Once I had the face of a worried bird, alone in a cave of a dorm room for months. The snow blew thick against the windows and the dim string of Christmas lights never faltered and the desk scissors grew dull from cutting hair.
Once I lived in a goldfish bowl of golden-hour light, and every movement was ease. For a day, for an afternoon. I said it was so beautiful here, I would always be coming back.
Once I was a drunk, sad and collected in the daylight, using other people’s eyeliner on trains and airplanes, cooking other people’s eggs, angering other people’s neighbors, photographed in a fractured mirror, promenading down a long tree-lined stretch of marble.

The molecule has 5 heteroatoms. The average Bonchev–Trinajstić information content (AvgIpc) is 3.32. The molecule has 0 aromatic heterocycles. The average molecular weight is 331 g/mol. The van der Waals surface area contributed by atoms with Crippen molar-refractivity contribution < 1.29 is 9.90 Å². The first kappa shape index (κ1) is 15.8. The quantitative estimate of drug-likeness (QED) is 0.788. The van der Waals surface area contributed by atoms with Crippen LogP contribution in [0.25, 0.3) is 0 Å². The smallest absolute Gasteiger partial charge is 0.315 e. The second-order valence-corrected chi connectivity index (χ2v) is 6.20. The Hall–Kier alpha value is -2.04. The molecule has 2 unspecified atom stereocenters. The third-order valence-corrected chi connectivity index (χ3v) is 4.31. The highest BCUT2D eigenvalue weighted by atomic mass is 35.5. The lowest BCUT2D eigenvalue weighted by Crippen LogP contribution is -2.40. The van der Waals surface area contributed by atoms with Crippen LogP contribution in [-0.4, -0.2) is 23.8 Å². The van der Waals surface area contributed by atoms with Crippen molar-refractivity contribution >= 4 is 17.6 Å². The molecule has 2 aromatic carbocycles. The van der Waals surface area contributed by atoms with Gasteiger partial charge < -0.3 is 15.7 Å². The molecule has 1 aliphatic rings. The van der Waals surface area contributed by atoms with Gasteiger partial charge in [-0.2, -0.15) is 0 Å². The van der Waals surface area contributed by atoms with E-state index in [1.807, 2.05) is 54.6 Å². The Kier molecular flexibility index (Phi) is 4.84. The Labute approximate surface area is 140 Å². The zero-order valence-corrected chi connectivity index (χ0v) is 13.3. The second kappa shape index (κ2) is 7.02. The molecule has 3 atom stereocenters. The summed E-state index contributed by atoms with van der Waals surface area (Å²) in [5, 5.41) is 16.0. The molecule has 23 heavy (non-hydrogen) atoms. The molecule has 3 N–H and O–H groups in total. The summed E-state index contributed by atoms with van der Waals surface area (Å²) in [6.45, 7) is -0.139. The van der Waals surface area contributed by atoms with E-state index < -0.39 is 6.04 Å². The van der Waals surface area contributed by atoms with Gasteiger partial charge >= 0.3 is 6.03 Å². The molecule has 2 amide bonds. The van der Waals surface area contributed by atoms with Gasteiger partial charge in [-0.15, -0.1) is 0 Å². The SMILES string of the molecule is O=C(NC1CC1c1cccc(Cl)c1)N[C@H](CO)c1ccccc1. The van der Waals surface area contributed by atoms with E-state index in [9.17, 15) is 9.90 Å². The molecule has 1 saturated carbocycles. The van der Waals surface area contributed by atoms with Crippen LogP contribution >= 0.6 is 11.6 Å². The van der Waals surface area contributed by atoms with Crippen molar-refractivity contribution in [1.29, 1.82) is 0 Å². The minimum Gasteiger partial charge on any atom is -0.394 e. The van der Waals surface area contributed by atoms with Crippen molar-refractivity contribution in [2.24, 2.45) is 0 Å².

Once I was a girl standing in a fountain in a lightning storm. Eating ice cream.
Once I saw the face of a barn owl in a dream, wheeling in broad daylight across I-280 on the peninsula, in those few miles high above the reservoir where there are no buildings to be seen, a flash once, and twice, and I called for you to look, and our car went on barreling north as we gazed backwards.